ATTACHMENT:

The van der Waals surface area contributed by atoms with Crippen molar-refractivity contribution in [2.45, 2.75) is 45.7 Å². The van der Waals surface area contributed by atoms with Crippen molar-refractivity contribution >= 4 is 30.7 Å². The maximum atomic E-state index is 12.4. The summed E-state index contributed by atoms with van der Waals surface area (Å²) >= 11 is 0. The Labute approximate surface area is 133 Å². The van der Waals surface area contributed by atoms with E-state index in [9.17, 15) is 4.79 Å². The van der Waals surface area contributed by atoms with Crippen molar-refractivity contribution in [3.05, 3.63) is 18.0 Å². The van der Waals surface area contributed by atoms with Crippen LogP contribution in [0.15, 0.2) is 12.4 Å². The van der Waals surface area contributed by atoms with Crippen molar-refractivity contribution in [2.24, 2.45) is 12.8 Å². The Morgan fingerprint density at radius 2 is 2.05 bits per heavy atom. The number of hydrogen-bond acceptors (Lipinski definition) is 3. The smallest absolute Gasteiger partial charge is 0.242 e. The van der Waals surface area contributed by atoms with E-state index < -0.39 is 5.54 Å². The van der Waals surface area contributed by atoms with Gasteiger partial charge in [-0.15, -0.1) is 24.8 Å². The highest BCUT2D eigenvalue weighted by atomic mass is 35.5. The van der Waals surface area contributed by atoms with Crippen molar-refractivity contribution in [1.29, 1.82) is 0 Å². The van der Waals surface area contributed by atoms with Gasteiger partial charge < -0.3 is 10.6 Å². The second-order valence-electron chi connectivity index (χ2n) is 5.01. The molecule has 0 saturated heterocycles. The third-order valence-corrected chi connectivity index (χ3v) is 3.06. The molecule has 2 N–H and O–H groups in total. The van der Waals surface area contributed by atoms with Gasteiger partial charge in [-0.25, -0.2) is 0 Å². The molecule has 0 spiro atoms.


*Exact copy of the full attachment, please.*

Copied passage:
The van der Waals surface area contributed by atoms with Crippen molar-refractivity contribution in [2.45, 2.75) is 45.7 Å². The van der Waals surface area contributed by atoms with Crippen molar-refractivity contribution >= 4 is 30.7 Å². The maximum atomic E-state index is 12.4. The summed E-state index contributed by atoms with van der Waals surface area (Å²) >= 11 is 0. The Labute approximate surface area is 133 Å². The van der Waals surface area contributed by atoms with E-state index in [9.17, 15) is 4.79 Å². The van der Waals surface area contributed by atoms with Crippen molar-refractivity contribution in [3.05, 3.63) is 18.0 Å². The van der Waals surface area contributed by atoms with Crippen LogP contribution in [0.15, 0.2) is 12.4 Å². The van der Waals surface area contributed by atoms with Crippen molar-refractivity contribution in [2.24, 2.45) is 12.8 Å². The Morgan fingerprint density at radius 2 is 2.05 bits per heavy atom. The number of hydrogen-bond acceptors (Lipinski definition) is 3. The smallest absolute Gasteiger partial charge is 0.242 e. The van der Waals surface area contributed by atoms with E-state index < -0.39 is 5.54 Å². The van der Waals surface area contributed by atoms with Gasteiger partial charge in [-0.15, -0.1) is 24.8 Å². The highest BCUT2D eigenvalue weighted by atomic mass is 35.5. The van der Waals surface area contributed by atoms with Crippen molar-refractivity contribution in [1.29, 1.82) is 0 Å². The van der Waals surface area contributed by atoms with Gasteiger partial charge < -0.3 is 10.6 Å². The second-order valence-electron chi connectivity index (χ2n) is 5.01. The molecule has 0 saturated heterocycles. The third-order valence-corrected chi connectivity index (χ3v) is 3.06. The molecule has 2 N–H and O–H groups in total. The van der Waals surface area contributed by atoms with Gasteiger partial charge in [-0.25, -0.2) is 0 Å². The molecule has 0 spiro atoms.